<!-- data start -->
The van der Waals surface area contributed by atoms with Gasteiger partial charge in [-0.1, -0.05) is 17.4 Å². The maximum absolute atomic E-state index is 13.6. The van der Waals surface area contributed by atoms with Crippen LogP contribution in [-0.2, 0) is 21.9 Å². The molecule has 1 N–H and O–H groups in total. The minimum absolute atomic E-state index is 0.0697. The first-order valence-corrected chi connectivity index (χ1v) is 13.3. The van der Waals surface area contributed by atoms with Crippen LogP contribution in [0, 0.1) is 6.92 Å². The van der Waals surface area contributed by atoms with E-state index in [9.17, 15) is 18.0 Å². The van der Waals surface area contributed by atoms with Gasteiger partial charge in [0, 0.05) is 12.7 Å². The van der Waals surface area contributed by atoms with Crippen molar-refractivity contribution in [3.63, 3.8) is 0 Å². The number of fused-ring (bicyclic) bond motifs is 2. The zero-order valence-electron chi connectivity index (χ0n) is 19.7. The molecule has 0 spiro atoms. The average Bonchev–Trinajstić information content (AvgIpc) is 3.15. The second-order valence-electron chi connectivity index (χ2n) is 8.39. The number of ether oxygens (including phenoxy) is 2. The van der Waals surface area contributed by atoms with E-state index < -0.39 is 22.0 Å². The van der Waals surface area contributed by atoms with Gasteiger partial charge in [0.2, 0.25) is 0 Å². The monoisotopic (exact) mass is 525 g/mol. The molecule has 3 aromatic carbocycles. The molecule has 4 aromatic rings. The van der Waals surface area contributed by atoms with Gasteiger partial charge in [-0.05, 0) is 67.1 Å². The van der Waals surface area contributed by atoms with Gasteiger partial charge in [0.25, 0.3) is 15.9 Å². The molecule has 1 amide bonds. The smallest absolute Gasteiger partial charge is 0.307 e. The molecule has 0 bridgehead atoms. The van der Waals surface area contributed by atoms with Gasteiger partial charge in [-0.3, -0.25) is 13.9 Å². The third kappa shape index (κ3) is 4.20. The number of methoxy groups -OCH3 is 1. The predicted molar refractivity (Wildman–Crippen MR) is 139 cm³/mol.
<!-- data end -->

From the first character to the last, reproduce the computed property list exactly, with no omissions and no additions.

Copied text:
The van der Waals surface area contributed by atoms with Gasteiger partial charge in [-0.1, -0.05) is 17.4 Å². The maximum absolute atomic E-state index is 13.6. The van der Waals surface area contributed by atoms with Crippen LogP contribution in [-0.2, 0) is 21.9 Å². The molecule has 1 N–H and O–H groups in total. The minimum absolute atomic E-state index is 0.0697. The first-order valence-corrected chi connectivity index (χ1v) is 13.3. The van der Waals surface area contributed by atoms with Crippen LogP contribution in [0, 0.1) is 6.92 Å². The van der Waals surface area contributed by atoms with E-state index in [9.17, 15) is 18.0 Å². The van der Waals surface area contributed by atoms with Gasteiger partial charge in [0, 0.05) is 12.7 Å². The van der Waals surface area contributed by atoms with Crippen molar-refractivity contribution in [3.63, 3.8) is 0 Å². The number of fused-ring (bicyclic) bond motifs is 2. The zero-order valence-electron chi connectivity index (χ0n) is 19.7. The molecule has 0 spiro atoms. The average Bonchev–Trinajstić information content (AvgIpc) is 3.15. The second-order valence-electron chi connectivity index (χ2n) is 8.39. The number of ether oxygens (including phenoxy) is 2. The van der Waals surface area contributed by atoms with E-state index < -0.39 is 22.0 Å². The van der Waals surface area contributed by atoms with Gasteiger partial charge in [0.2, 0.25) is 0 Å². The monoisotopic (exact) mass is 525 g/mol. The molecule has 3 aromatic carbocycles. The molecule has 4 aromatic rings. The van der Waals surface area contributed by atoms with Gasteiger partial charge in [-0.05, 0) is 67.1 Å². The van der Waals surface area contributed by atoms with Gasteiger partial charge in [0.25, 0.3) is 15.9 Å². The molecule has 1 amide bonds. The smallest absolute Gasteiger partial charge is 0.307 e. The molecule has 0 bridgehead atoms. The van der Waals surface area contributed by atoms with Gasteiger partial charge in [-0.3, -0.25) is 13.9 Å². The third kappa shape index (κ3) is 4.20. The number of methoxy groups -OCH3 is 1. The predicted molar refractivity (Wildman–Crippen MR) is 139 cm³/mol.